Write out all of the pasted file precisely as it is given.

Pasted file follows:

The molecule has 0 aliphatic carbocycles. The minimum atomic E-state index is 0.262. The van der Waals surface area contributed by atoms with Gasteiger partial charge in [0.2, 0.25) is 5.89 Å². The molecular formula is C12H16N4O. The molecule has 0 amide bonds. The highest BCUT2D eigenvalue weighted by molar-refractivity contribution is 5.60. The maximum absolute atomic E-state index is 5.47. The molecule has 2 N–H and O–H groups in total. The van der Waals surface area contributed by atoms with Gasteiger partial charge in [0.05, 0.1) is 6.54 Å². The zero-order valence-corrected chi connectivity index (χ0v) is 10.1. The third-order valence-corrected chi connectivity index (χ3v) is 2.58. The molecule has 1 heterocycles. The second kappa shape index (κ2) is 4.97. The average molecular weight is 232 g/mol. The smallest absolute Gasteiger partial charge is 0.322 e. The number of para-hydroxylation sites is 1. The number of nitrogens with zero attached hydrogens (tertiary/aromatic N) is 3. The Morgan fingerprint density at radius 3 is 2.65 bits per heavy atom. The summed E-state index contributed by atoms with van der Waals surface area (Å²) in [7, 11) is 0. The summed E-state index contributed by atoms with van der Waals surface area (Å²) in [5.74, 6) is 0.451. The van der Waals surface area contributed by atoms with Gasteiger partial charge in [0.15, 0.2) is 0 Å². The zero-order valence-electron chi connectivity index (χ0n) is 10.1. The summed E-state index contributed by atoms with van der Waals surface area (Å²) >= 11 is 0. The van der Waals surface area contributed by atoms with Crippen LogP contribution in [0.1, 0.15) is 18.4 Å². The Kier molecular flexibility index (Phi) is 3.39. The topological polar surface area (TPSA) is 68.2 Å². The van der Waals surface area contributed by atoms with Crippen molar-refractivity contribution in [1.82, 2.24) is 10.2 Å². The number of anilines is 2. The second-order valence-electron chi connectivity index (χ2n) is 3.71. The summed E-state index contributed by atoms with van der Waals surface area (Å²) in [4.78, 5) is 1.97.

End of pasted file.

The molecule has 0 aliphatic carbocycles. The minimum atomic E-state index is 0.262. The van der Waals surface area contributed by atoms with Gasteiger partial charge in [0.2, 0.25) is 5.89 Å². The molecular formula is C12H16N4O. The molecule has 0 amide bonds. The highest BCUT2D eigenvalue weighted by molar-refractivity contribution is 5.60. The maximum absolute atomic E-state index is 5.47. The molecule has 2 N–H and O–H groups in total. The van der Waals surface area contributed by atoms with Gasteiger partial charge in [0.05, 0.1) is 6.54 Å². The zero-order valence-corrected chi connectivity index (χ0v) is 10.1. The third-order valence-corrected chi connectivity index (χ3v) is 2.58. The molecule has 1 heterocycles. The second kappa shape index (κ2) is 4.97. The average molecular weight is 232 g/mol. The smallest absolute Gasteiger partial charge is 0.322 e. The number of para-hydroxylation sites is 1. The number of nitrogens with zero attached hydrogens (tertiary/aromatic N) is 3. The Morgan fingerprint density at radius 3 is 2.65 bits per heavy atom. The summed E-state index contributed by atoms with van der Waals surface area (Å²) in [7, 11) is 0. The summed E-state index contributed by atoms with van der Waals surface area (Å²) in [5.74, 6) is 0.451. The van der Waals surface area contributed by atoms with Gasteiger partial charge in [0.15, 0.2) is 0 Å². The zero-order valence-electron chi connectivity index (χ0n) is 10.1. The summed E-state index contributed by atoms with van der Waals surface area (Å²) >= 11 is 0. The van der Waals surface area contributed by atoms with Crippen LogP contribution in [0.1, 0.15) is 18.4 Å². The Kier molecular flexibility index (Phi) is 3.39. The topological polar surface area (TPSA) is 68.2 Å². The van der Waals surface area contributed by atoms with Crippen molar-refractivity contribution in [1.82, 2.24) is 10.2 Å². The number of anilines is 2. The second-order valence-electron chi connectivity index (χ2n) is 3.71. The summed E-state index contributed by atoms with van der Waals surface area (Å²) in [4.78, 5) is 1.97.